Washington: “Ending one journey to begin another”, President-elect Barack Obama on Monday officially quit the US Senate to concentrate on assembling his core team that will serve him in his historic journey to the White House.
By resigning from the Senate, the 47-year-old first-time Democratic Senator from Illinois, who defeated his Republican rival John McCain in the 4 November presidential election, has removed himself from any official role in the lame-duck session of Congress that will convene this week.
Obama announced his resignation from the Senate in a letter published in Illinois newspapers, telling his constituents, “I will never forget, and will forever be grateful, to the men and women of this great state who made my life in public service possible”.
Observing that he is “ending one journey to begin another”, Obama said that he is stepping down “to prepare for the responsibilities I will assume as our nation’s next president”.
Obama will be sworn-in as the 44th President of the United States on 20 January, 2009.
Illinois Governor Rod Blagojevich has said he will appoint a replacement senator by the end of the year.
Meanwhile, Obama has also laid more groundwork for the start of his administration by deciding on additional members of his senior staff, including a White House counsel, as he prepared to meet with Senator McCain at his transition office in downtown Chicago.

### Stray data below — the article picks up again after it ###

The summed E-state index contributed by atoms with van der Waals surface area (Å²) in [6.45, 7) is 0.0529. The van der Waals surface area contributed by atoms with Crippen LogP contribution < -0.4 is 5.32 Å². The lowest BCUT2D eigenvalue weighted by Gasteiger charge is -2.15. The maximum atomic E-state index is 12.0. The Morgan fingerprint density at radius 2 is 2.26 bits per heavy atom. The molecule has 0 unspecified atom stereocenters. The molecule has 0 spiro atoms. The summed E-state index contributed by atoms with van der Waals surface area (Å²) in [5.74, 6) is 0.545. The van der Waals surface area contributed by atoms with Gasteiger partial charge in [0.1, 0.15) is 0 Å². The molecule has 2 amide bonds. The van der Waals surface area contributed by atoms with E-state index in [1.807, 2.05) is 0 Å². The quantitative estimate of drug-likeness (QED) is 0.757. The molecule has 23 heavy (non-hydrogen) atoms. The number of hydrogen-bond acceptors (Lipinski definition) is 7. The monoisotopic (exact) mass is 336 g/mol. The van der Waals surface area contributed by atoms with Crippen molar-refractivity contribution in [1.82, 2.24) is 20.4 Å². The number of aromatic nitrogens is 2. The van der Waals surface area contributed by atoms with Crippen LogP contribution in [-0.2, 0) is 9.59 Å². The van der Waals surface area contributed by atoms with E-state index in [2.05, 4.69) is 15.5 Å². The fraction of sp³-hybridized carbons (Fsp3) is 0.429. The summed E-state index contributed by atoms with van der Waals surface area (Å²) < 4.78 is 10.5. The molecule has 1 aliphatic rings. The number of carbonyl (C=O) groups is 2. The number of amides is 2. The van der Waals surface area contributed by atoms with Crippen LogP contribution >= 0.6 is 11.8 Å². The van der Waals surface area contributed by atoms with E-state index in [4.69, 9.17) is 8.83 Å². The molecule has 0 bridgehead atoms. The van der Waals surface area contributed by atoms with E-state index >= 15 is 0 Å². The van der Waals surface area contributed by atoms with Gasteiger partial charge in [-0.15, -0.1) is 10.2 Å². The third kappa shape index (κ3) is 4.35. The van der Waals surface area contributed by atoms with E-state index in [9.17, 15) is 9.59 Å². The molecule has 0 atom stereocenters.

The meeting comes days after Obama sat down separately with Senator Hillary Rodham Clinton and New Mexico Governor Bill Richardson, both of whom opposed him in the Democratic primaries.
Obama has not yet announced any Cabinet selections, although the meetings with Clinton and Richardson triggered speculation that one was imminent, since both are said to be on his shortlist for secretary of state.
While Congress debates how best to help the economy, Obama is expected to continue building his governing team in the coming days, Washington Post reported.
Yesterday, Obama made some top-tier appointments to the White House. Washington lawyer Gregory B Craig will be White House counsel, it said, quoting a person involved in the transition.
Craig had defended Bill Clinton against impeachment charges. During the campaign, Craig became a close adviser to Obama, and he served as the stand-in for McCain during debate preparations.
Obama’s Senate chief of staff, Peter M Rouse, was officially announced as a senior White House adviser. Two deputy chiefs of staff were also announced: Jim Messina and Mona K Sutphen.
Thus far, Obama’s selections have been mostly a mix of Washington veterans — many with ties to the Clinton administration — and trusted campaign aides. Late last week, the president-elect named close friend and adviser Valerie Jarrett as a senior White House aide. Campaign strategist David Axelrod will also hold a senior advisory role.